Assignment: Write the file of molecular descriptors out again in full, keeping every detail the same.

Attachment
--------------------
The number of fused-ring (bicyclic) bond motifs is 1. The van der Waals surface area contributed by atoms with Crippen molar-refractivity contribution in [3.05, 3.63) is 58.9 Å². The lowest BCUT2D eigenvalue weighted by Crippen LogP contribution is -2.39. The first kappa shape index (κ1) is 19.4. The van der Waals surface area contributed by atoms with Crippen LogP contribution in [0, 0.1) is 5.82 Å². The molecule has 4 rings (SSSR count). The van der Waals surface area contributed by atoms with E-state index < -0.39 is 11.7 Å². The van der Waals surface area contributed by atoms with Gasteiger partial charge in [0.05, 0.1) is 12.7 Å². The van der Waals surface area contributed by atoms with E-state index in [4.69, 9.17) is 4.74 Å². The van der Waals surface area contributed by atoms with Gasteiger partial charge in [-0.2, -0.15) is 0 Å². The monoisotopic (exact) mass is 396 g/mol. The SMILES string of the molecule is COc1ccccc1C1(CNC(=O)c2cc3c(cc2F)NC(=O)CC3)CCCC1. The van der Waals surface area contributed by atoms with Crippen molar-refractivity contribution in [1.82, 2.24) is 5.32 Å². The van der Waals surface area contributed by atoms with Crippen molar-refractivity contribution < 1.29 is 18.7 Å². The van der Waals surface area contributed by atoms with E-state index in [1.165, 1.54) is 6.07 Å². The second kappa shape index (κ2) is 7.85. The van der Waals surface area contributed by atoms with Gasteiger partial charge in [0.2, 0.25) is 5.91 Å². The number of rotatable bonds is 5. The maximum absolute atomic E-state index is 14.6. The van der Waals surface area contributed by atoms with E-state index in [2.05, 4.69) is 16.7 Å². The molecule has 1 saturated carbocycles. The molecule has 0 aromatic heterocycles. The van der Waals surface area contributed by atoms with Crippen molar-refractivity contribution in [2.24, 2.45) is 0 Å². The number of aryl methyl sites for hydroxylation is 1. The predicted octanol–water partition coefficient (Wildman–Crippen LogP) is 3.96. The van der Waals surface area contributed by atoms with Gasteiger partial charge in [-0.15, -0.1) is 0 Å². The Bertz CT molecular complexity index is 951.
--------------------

The number of fused-ring (bicyclic) bond motifs is 1. The van der Waals surface area contributed by atoms with Crippen molar-refractivity contribution in [3.05, 3.63) is 58.9 Å². The lowest BCUT2D eigenvalue weighted by Crippen LogP contribution is -2.39. The first kappa shape index (κ1) is 19.4. The van der Waals surface area contributed by atoms with Crippen LogP contribution in [0, 0.1) is 5.82 Å². The molecule has 4 rings (SSSR count). The van der Waals surface area contributed by atoms with E-state index < -0.39 is 11.7 Å². The van der Waals surface area contributed by atoms with Gasteiger partial charge in [0.05, 0.1) is 12.7 Å². The van der Waals surface area contributed by atoms with E-state index in [4.69, 9.17) is 4.74 Å². The van der Waals surface area contributed by atoms with Gasteiger partial charge in [-0.2, -0.15) is 0 Å². The monoisotopic (exact) mass is 396 g/mol. The SMILES string of the molecule is COc1ccccc1C1(CNC(=O)c2cc3c(cc2F)NC(=O)CC3)CCCC1. The van der Waals surface area contributed by atoms with Crippen molar-refractivity contribution in [1.82, 2.24) is 5.32 Å². The van der Waals surface area contributed by atoms with Crippen molar-refractivity contribution < 1.29 is 18.7 Å². The van der Waals surface area contributed by atoms with E-state index in [1.165, 1.54) is 6.07 Å². The second kappa shape index (κ2) is 7.85. The van der Waals surface area contributed by atoms with Gasteiger partial charge in [0.2, 0.25) is 5.91 Å². The number of rotatable bonds is 5. The maximum absolute atomic E-state index is 14.6. The van der Waals surface area contributed by atoms with E-state index in [2.05, 4.69) is 16.7 Å². The molecule has 1 saturated carbocycles. The molecule has 0 aromatic heterocycles. The van der Waals surface area contributed by atoms with Crippen molar-refractivity contribution in [2.24, 2.45) is 0 Å². The number of aryl methyl sites for hydroxylation is 1. The predicted octanol–water partition coefficient (Wildman–Crippen LogP) is 3.96. The van der Waals surface area contributed by atoms with Gasteiger partial charge in [-0.15, -0.1) is 0 Å². The Bertz CT molecular complexity index is 951.